The Facebook website is displayed on a laptop computer May 9, 2011, in San Anselmo, Calif.
Justin Sullivan/Getty Images

Earlier this month, Baltimore County police tried to serve a black mother with an arrest warrant for failing to appear in court for a traffic violation. But the picture many saw told only one side of the story. 

Police killed the woman, Korryn Gaines, and her 5-year-old son was wounded in the altercation. She had attempted to share her encounter with police using Instagram. The police urged Facebook, which owns Instagram, to deactivate her accounts. In response, Facebook cut Gaines’ live stream from its feed.

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This wasn’t an isolated incident. In July, Diamond Reynolds used Facebook Live to record the immediate aftermath of the horrific police shooting of her boyfriend, Philando Castile. Once footage hit 1 million views, Facebook temporarily removed the video. A Facebook spokesperson claimed this was due to a “technical glitch,” but many media reports suggest otherwise.

For many, Facebook has come to represent a public square—a place where we can assemble with others, share information and speak our minds. But it isn’t public. It’s a private platform where everyone’s rights to connect and communicate are subject to Facebook’s often arbitrary terms and conditions

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The Constitution protects everyone’s right to record police officers in the public discharge of their duties. But this right goes only as far as your smartphone. Once people decide to share the resulting videos—including those that expose shocking police abuses—the potential for state and private forces to censor the footage becomes very real.

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Facebook claims to take down or block videos that glorify violence and says that it will grant law-enforcement requests to suspend accounts in cases where there is an “immediate risk of harm,” but that’s a vague and difficult standard to apply, and one that’s subject to police discretion. 

The Gaines and Reynolds videos remind us that social media companies like Facebook, Google (which owns YouTube) and Twitter ultimately control our ability to share the images that have fueled the Movement for Black Lives. 

The fact that these companies can arbitrarily remove our speech, images and videos has serious consequences for those struggling to expose racial injustice to a wider audience. Earlier this week, more than 40 social justice and digital-rights groups sent Facebook CEO Mark Zuckerberg a letter (pdf) urging the company to clarify its policy on honoring police requests to censor videos and other content.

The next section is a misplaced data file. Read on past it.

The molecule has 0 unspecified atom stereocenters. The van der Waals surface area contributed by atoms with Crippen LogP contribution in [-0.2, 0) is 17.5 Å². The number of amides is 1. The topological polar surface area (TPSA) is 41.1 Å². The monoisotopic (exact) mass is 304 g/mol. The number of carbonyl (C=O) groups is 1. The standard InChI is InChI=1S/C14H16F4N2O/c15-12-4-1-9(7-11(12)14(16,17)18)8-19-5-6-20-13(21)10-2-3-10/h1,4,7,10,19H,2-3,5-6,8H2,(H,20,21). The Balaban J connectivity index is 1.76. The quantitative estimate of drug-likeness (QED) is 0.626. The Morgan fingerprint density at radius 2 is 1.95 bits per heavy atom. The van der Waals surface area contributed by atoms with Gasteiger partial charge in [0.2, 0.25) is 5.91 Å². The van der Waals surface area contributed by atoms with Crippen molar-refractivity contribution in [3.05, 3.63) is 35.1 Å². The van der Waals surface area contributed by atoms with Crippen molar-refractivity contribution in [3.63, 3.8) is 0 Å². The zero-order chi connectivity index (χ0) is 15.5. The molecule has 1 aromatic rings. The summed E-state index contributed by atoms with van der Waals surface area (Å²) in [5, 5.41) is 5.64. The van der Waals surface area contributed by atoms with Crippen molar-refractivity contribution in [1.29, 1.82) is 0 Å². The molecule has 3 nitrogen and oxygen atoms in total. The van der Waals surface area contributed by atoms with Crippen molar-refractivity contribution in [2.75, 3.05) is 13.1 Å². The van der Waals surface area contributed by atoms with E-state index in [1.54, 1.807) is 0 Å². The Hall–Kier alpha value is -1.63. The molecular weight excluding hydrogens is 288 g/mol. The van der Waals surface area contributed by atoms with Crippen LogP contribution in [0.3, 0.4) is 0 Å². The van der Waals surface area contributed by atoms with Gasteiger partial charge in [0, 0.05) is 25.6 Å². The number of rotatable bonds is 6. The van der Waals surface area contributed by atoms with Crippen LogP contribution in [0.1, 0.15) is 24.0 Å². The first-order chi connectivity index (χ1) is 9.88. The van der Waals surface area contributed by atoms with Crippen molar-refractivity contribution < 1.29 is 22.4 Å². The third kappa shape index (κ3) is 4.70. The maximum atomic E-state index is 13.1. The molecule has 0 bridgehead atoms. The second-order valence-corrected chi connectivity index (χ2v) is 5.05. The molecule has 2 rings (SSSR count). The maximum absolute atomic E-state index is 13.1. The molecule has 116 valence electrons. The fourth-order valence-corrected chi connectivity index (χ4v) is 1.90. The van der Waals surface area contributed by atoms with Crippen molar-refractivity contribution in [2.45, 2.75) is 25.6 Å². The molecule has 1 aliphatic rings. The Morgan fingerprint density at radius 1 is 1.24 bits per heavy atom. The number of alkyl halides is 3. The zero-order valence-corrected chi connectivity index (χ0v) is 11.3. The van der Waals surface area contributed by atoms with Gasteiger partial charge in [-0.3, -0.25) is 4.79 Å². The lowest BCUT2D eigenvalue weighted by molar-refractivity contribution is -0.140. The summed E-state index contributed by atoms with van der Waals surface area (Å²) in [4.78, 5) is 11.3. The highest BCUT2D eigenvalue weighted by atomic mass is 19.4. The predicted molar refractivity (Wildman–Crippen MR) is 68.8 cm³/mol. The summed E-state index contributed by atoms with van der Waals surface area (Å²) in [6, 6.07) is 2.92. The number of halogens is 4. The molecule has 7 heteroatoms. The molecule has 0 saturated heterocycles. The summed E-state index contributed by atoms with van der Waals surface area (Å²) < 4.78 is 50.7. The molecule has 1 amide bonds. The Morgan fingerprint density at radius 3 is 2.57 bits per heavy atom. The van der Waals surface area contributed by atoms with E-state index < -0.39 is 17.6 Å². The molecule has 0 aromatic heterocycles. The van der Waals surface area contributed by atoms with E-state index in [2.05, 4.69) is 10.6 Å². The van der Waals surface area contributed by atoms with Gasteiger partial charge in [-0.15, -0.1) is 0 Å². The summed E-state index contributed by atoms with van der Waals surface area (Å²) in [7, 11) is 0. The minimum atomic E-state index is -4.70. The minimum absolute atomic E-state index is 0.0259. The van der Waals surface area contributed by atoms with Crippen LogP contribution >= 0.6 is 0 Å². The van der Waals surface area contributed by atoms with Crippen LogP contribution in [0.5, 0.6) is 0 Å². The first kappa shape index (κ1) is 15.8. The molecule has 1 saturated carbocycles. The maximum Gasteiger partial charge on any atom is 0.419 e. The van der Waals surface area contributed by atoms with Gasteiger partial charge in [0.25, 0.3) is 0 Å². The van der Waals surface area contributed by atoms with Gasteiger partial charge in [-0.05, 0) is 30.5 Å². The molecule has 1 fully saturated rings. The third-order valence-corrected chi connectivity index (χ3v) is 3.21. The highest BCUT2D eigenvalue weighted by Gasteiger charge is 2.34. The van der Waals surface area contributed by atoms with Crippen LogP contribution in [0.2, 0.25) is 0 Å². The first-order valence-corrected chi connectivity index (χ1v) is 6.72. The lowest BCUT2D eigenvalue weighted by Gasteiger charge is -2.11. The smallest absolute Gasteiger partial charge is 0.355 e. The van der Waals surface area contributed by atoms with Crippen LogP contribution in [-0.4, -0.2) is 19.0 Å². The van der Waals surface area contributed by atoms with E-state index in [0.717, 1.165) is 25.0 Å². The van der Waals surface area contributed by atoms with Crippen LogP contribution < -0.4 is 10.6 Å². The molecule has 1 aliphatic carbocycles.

The groups, which include the Center for Media Justice, ColorOfChange.org, Daily Kos, Free Press and SumOfUs, also asked Facebook to restore Gaines’ videos from her encounter with police so the public can decide whether the police violated her rights.

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In the second half of 2015, Facebook received 855 requests from government and local authorities, including local police forces, for “emergency” action related to users’ accounts. According to Facebook, these actions included the blocking of user access to accounts as well as the handover of user information. Over that time period, the company complied with nearly 3 out of every 4 such requests. 

This raises several questions: Will police demand that Facebook cover up potential abuses that witnesses have recorded and then shared on the platform, even when there is no real risk of immediate harm? And how will it respond when the risk of harm comes from police violence itself? Shouldn’t our right to record such interactions with law enforcement include our right to share these recordings with others?

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Facebook needs clear guidelines and processes that are transparent to users on how it determines whether to block someone’s stream or deactivate an account. It shouldn’t allow police to demand takedown requests to avoid scrutiny or cover up abuse. We need to know when and why Facebook and other social media platforms have granted these requests, with clear standards for the future. 

“Risk of harm” is a factor, but one could interpret that standard to justify censoring almost any interaction with law enforcement—and especially those in which an interaction escalates because of a person’s race.

The fight for racial equity in the media is often a fight against media monopoly, especially when these companies are white-owned and operated. And Facebook is a face of monopoly in the age of social media. 

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New gatekeepers like Facebook must make confronting racism a priority. Yes, Zuckerberg has been outspoken in his support for racial justice—even hanging a Black Lives Matter sign outside company headquarters. But we must urge him to ensure that his company’s actions match his words. Providing clarity and accountability on Facebook’s policy for suspending accounts and blocking images of police encounters is a start.

The Root aims to foster and advance conversations about issues relevant to the black Diaspora by presenting a variety of opinions from all perspectives, whether or not those opinions are shared by our editorial staff.

Timothy Karr is the senior director of strategy for Free Press, a nonpartisan organization that advocates for universal access to an open and affordable internet. Free Press doesn’t support or oppose any candidates for public office.